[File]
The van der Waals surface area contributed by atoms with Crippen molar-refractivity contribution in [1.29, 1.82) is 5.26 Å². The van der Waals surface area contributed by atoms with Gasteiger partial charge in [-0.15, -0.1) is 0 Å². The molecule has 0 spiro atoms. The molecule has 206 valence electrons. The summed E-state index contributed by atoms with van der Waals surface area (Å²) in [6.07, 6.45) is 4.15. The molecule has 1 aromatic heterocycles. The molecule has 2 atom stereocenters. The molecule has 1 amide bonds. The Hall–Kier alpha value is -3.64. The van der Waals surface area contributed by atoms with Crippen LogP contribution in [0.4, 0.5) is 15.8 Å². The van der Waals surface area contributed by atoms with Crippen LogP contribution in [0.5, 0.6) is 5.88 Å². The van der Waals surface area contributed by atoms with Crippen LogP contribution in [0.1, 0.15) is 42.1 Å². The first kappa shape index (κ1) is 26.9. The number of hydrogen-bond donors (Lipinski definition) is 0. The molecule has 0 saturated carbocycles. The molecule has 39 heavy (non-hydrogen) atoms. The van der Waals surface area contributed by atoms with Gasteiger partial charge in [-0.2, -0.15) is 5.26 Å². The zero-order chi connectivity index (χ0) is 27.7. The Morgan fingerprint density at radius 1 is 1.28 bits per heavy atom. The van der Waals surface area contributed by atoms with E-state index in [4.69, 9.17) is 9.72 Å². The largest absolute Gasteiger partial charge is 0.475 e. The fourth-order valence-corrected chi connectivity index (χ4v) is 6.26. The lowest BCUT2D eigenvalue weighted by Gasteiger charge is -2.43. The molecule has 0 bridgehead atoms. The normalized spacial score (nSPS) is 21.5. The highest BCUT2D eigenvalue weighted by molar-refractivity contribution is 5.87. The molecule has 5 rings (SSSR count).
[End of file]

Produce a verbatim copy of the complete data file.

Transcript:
The van der Waals surface area contributed by atoms with Crippen molar-refractivity contribution in [1.29, 1.82) is 5.26 Å². The van der Waals surface area contributed by atoms with Gasteiger partial charge in [-0.15, -0.1) is 0 Å². The molecule has 0 spiro atoms. The molecule has 206 valence electrons. The summed E-state index contributed by atoms with van der Waals surface area (Å²) in [6.07, 6.45) is 4.15. The molecule has 1 aromatic heterocycles. The molecule has 2 atom stereocenters. The molecule has 1 amide bonds. The Hall–Kier alpha value is -3.64. The van der Waals surface area contributed by atoms with Crippen LogP contribution in [0.4, 0.5) is 15.8 Å². The van der Waals surface area contributed by atoms with Crippen LogP contribution in [0.5, 0.6) is 5.88 Å². The van der Waals surface area contributed by atoms with Crippen LogP contribution in [0.1, 0.15) is 42.1 Å². The first kappa shape index (κ1) is 26.9. The number of hydrogen-bond donors (Lipinski definition) is 0. The molecule has 0 saturated carbocycles. The molecule has 39 heavy (non-hydrogen) atoms. The van der Waals surface area contributed by atoms with Gasteiger partial charge in [-0.2, -0.15) is 5.26 Å². The zero-order chi connectivity index (χ0) is 27.7. The Morgan fingerprint density at radius 1 is 1.28 bits per heavy atom. The van der Waals surface area contributed by atoms with E-state index in [4.69, 9.17) is 9.72 Å². The largest absolute Gasteiger partial charge is 0.475 e. The fourth-order valence-corrected chi connectivity index (χ4v) is 6.26. The lowest BCUT2D eigenvalue weighted by Gasteiger charge is -2.43. The molecule has 0 bridgehead atoms. The normalized spacial score (nSPS) is 21.5. The highest BCUT2D eigenvalue weighted by molar-refractivity contribution is 5.87. The molecule has 5 rings (SSSR count).